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Canadiens Analysis

Canadiens Coach St-Louis Using Wise Strategy With Revival Line



Montreal Canadiens third line Pearson Gallagher Monahan

The Montreal Canadiens are receiving an impressive amount of offence from one of their lines.

It’s not the top line, nor the second line, but rather, a line composed of three players who are desperately attempting to prolong their time in the NHL with a bounce-back season.

Not only have Brendan Gallagher, Tanner Pearson, and Sean Monahan scored four goals at 5v5 while shutting out their opposition, but they’ve also produced some very interesting underlying numbers.

They’re well above 50 percent in shot control (53.5 CF%) and they’re trending upwards in expected goals (52.1 xGF%). This is due to their affinity for scoring goals in high-danger areas, as evidenced by Gallagher’s first two goals of the season.

The trio has built instant chemistry, powered by Pearson’s great shot and Monahan’s skill in transition. You can argue that Kirby Dach is the best Habs player when it comes to driving the play through the neutral zone into the offensive zone with control of the puck, and you’d be right, but Monahan is a close second.

Much like Dach, Monahan creates time and space for his teammates, which has been a godsend for both Pearson and Gallagher.

They’re not the fastest players on the ice, but they do know exactly what to do when they enter the offensive zone.

And they’ve done a very good job giving their defencemen options in the defensive zone. The Canadiens struggle to exit the zone with control of the puck, and most blame the defencemen, but the fact remains that forwards must drop back to give them outlet options if the team is to improve their overall play in transition.

Montreal Canadiens Brass Tacks

So, what’s the secret to the resurgence of the Revival Line?

All three have played well, and they share the common trait of having a chip on their shoulders due to being written off early in their careers. That certainly helps in terms of motivation, but there’s also been a clear change in their usage.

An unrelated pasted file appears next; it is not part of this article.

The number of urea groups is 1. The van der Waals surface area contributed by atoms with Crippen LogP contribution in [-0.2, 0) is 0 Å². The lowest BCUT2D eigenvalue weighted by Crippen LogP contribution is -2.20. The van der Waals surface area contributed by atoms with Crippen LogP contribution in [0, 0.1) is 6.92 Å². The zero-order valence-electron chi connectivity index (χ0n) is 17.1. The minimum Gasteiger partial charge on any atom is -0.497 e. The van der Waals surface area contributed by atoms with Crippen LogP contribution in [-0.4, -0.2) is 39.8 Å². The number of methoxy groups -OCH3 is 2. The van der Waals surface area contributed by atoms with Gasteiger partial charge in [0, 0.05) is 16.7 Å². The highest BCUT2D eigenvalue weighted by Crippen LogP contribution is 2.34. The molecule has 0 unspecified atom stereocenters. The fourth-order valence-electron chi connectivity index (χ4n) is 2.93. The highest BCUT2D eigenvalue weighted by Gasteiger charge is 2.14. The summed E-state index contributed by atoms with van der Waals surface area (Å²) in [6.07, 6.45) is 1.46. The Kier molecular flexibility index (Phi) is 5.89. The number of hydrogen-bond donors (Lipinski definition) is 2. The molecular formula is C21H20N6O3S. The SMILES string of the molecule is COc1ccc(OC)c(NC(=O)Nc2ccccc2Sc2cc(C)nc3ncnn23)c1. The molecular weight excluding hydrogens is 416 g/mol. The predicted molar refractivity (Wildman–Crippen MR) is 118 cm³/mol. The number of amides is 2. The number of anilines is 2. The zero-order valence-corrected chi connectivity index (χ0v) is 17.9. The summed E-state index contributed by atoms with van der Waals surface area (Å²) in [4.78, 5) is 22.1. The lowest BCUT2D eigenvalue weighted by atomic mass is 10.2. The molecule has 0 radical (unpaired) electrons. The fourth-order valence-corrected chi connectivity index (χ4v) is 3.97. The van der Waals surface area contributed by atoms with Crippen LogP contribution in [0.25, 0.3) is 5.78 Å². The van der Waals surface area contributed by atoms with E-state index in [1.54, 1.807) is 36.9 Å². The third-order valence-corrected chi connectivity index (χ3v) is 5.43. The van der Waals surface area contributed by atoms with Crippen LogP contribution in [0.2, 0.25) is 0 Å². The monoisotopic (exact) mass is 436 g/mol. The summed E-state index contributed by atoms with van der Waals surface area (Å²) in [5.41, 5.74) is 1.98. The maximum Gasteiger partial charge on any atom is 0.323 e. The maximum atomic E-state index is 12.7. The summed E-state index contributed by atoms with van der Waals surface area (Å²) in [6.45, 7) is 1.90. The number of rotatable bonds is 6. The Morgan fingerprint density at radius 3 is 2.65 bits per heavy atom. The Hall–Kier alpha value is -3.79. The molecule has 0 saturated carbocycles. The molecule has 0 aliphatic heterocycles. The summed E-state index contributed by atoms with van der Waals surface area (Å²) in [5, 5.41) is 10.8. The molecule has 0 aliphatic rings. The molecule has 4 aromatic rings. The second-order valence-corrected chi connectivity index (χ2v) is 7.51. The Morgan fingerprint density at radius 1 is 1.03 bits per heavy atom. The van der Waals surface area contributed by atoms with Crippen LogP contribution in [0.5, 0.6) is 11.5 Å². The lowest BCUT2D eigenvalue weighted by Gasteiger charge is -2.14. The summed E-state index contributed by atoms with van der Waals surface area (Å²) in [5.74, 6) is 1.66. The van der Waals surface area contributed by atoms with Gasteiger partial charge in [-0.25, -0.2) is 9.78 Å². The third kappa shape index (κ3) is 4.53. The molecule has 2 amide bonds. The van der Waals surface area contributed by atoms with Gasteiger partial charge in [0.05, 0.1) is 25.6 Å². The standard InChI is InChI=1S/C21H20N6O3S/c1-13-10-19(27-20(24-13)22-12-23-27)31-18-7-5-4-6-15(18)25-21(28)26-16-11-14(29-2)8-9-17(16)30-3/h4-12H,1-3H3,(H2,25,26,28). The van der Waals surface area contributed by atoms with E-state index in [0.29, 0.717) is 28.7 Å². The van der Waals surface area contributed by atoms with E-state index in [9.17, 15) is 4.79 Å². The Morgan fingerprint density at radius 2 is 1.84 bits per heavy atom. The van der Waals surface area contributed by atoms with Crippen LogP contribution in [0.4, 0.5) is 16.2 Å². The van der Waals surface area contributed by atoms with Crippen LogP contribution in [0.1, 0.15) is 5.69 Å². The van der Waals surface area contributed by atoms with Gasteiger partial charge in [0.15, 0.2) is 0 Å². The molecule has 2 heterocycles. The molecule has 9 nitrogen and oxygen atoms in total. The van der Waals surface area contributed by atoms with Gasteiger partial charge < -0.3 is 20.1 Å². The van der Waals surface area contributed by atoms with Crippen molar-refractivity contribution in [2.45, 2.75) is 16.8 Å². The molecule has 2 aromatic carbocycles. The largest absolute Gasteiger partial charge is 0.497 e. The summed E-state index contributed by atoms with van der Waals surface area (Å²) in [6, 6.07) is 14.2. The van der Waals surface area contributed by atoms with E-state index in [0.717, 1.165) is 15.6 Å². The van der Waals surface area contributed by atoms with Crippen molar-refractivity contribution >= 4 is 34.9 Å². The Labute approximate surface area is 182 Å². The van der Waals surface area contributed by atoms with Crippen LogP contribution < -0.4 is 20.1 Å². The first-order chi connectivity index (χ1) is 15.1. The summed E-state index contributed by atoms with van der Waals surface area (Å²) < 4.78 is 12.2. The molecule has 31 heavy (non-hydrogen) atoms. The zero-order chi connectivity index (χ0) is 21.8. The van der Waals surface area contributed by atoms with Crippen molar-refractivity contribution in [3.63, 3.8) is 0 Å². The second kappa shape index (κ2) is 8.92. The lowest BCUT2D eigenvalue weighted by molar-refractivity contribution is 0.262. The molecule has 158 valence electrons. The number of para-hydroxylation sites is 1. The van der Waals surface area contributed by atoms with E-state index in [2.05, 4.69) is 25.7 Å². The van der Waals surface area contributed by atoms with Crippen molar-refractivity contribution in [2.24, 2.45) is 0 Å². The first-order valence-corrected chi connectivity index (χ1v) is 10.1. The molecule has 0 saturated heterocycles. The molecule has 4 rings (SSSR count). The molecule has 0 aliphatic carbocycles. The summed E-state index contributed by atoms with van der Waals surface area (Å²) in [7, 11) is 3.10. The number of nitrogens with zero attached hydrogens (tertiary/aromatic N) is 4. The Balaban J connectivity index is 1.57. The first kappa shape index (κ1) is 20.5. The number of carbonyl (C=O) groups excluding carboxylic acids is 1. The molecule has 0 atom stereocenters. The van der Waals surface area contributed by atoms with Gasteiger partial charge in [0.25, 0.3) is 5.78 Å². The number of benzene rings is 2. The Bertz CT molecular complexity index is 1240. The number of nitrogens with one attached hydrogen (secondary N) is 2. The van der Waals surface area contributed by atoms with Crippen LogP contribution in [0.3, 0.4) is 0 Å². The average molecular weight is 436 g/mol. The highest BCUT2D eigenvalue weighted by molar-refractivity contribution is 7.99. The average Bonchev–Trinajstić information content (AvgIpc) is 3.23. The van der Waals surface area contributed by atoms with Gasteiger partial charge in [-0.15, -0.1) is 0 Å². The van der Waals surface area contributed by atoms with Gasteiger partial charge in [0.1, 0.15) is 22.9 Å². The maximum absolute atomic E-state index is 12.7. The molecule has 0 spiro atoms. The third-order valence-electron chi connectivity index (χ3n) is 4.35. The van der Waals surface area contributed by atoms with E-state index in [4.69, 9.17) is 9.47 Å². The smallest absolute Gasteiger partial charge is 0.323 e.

Head coach Martin St-Louis has tapped into the right formula, for the time being.

And that formula is directly related to their average time on ice during 5v5 play, as evidenced by the ugliest chart I have ever produced:

Montreal canadiens terrible charge

Ugly charts aside, it’s quite clear that St-Louis has noticed that the three players still have something to offer the team, but they’re better off being used sparingly.

Not only does the lower TOI ensure that the three players, all of whom have suffered serious injuries in recent years, have lower chances of being injured, but it also gives players like Gallagher a chance to go all out and remain effective.

It’s not exactly load management in a traditional sense, but we do have to give credit to St-Louis for understanding exactly what needed to be done to put them in the best possible situation to succeed in a sustainable manner.

And we should also send some of the praise Alex Burrows’ way.

Yes, he gets criticized non-stop for the powerplay, but the truth is that Burrows does not run the show during the man advantage. It’s actually St-Louis who is in charge of the powerplay.

But Burrows does come up with the forward combinations, and he seems to have found the right trio to anchor the bottom six.

All Montreal Canadiens statistics are 5v5 unless otherwise noted, via NaturalStatTrick.